ASEAN insight: A glimpse in the eyes of a youth leader Vox Bikol Sat, 12/09/2017 - 01:35 PILI, Camarines Sur, Dec.06 (PIA) ---  “It’s unbelievable! The experience seemed so surreal but I was there, flesh and body, and have represented the Philippines as one of the delegates to the #NOWASEAN 2017Conference, promoting among others, the significant role of the youth in understanding climate change and disaster resilience in ASEAN countries.” Emman Cleodoro, Coordinator of El Verde Youth for Climate Action and  Environment, Disaster Management and Emergency Response Office (EDMERO) Environmental Advocacy Officer  of the Provincial government of Camarines Sur was the lone representative of the country and was among the youth leaders from different countries chosen to participate in the conference in commemoration of the celebration of the 50th Anniversary of ASEAN and the Philippines’ National Day for Youth in Climate Action  held at Sofitel Philippine Plaza, Manila last November 23 to 26. “It’s an honor and a privilege to be the representative of the Philippines in the ASEAN conference in Manila. This conference taught me a lot of things, most especially what can the youth do to create a significant impact on the country’s campaign on climate change and disaster risk reduction management. This experience is something that I will treasure for the rest of my life,” Cleodoro humbly stated. At the prime of his youth at 27, Emman as he is fondly called by friends and colleagues had been advocating a cleaner and greener environment for the past 5 years under the helm of EDMERO. He owed his achievements to his mentors and points to EDMERO Chief Lucena “Che” Bermeo and the dynamic and young Camarines Sur Governor Migz Villafuerte as the source of his fervor to passionately pursue his environmental advocacy and share it with the young crowd. One of the highlights of the conference, Emman narrated was the adoption of the Southeast Asian Youth in Climate Action and Disaster Resilience Network (SAYCAN) Framework Agreement. The agreement binds the youth in a commitment to advocate youth empowerment on climate action and disaster resilience by promoting education and capacity building, engaging champions and strengthening partnership with other environmental stakeholders through online and on-ground strategies. ““The NowASEAN Conference is an initiative of the Filipino youth-led climate action undertaking dubbed as #NowPH or Not on our Watch Philippines. One of their outputs is the adoption of the SAYCAN Framework agreement.  It played a significant role in gathering signatures for the adoption of the Paris agreement held in France in 2015,” Emman elaborated. SAYCAN hopes to bring young people towards a common understanding of the ill effects of climate change and what the community can do to alleviate the impact of any catastrophe in their areas.  To do this, education and capacity building, including engaging environmental champions and stakeholders is a must. It is also important to build partnership, establish and strengthen them by the use of various strategies, both online and on-ground thereby engaging more and more stakeholders to take part in the fight to win back greener days and a safer environment for the next generation. “In the years that I have served as Environmental Advocacy Officer, I have seen the prowess and competence of the youth to promote a climate and disaster-resilient way of life and pursue sustainable development.  Meeting other ASEAN youth leaders coming from our neighboring ASEAN countries, only proves that we are all attuned towards this one vision of creating a haven of environment loving people who is as concerned as I am in ensuring that our children’s children will still have a place which they can call “home” in the upcoming years.”  (LSMacatangay, PIAV/Camarines Sur)  .....»»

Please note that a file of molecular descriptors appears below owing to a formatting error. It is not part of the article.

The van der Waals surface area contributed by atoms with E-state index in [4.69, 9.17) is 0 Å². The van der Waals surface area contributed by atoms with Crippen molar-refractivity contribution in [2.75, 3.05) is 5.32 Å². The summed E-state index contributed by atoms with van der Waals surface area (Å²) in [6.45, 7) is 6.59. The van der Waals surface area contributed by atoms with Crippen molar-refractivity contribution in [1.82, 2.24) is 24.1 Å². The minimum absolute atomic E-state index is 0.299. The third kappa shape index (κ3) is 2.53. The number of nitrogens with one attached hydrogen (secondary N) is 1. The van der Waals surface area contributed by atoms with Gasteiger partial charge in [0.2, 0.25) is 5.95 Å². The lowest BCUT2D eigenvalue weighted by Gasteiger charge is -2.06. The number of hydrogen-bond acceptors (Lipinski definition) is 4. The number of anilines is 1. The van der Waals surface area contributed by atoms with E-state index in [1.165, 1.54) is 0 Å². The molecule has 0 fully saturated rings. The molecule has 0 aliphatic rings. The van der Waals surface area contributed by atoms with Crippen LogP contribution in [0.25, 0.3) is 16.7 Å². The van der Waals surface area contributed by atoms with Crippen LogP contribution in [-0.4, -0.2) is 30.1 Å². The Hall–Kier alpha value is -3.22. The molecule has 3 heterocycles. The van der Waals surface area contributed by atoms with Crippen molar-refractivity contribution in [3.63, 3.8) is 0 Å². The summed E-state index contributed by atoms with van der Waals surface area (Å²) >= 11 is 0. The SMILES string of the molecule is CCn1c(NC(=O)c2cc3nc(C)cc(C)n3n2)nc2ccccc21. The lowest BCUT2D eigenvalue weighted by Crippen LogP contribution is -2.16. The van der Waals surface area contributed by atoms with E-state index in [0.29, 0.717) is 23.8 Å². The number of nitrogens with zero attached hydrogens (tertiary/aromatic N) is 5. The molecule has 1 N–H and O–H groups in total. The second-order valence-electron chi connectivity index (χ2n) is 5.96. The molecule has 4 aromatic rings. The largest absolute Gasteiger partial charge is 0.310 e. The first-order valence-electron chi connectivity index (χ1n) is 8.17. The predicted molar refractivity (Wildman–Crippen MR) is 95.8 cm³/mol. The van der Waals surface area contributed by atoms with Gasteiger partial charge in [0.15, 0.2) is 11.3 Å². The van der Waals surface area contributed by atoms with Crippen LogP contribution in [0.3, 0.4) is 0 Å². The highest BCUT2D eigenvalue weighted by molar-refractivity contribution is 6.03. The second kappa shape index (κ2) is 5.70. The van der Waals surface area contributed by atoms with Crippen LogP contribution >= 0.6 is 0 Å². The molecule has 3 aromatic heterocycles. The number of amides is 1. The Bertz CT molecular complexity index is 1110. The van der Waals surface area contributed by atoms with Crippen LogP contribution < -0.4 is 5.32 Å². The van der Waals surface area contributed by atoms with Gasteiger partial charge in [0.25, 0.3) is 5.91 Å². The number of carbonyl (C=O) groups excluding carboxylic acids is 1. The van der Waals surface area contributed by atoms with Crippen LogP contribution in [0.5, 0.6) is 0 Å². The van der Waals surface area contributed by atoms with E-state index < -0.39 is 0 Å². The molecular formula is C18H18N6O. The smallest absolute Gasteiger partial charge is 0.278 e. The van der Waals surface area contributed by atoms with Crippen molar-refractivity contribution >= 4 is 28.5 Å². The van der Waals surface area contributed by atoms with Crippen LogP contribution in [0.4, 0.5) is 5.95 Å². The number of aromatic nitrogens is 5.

Category: newsSource:  voxbikolRelated NewsAug 9th, 2018

City wants word out on anti-discrimination law

TO promote a culture of respect, the Cebu City Government urged all barangay and Sangguniang Kabataan officials, and leaders of urban poor and homeowners’ associations to take part in the barangay-based education drive for City Ordinance 2339, or the Anti-Discrimination Ordinance. The ordinance was written by former councilor Alvin Dizon, who now sits as executive… link: City wants word out on anti-discrimination law.....»»

Category: newsSource:  manilainformerRelated NewsJul 7th, 2018

Globe, De La Salle–College of Saint Benilde prepare for the Future of Learning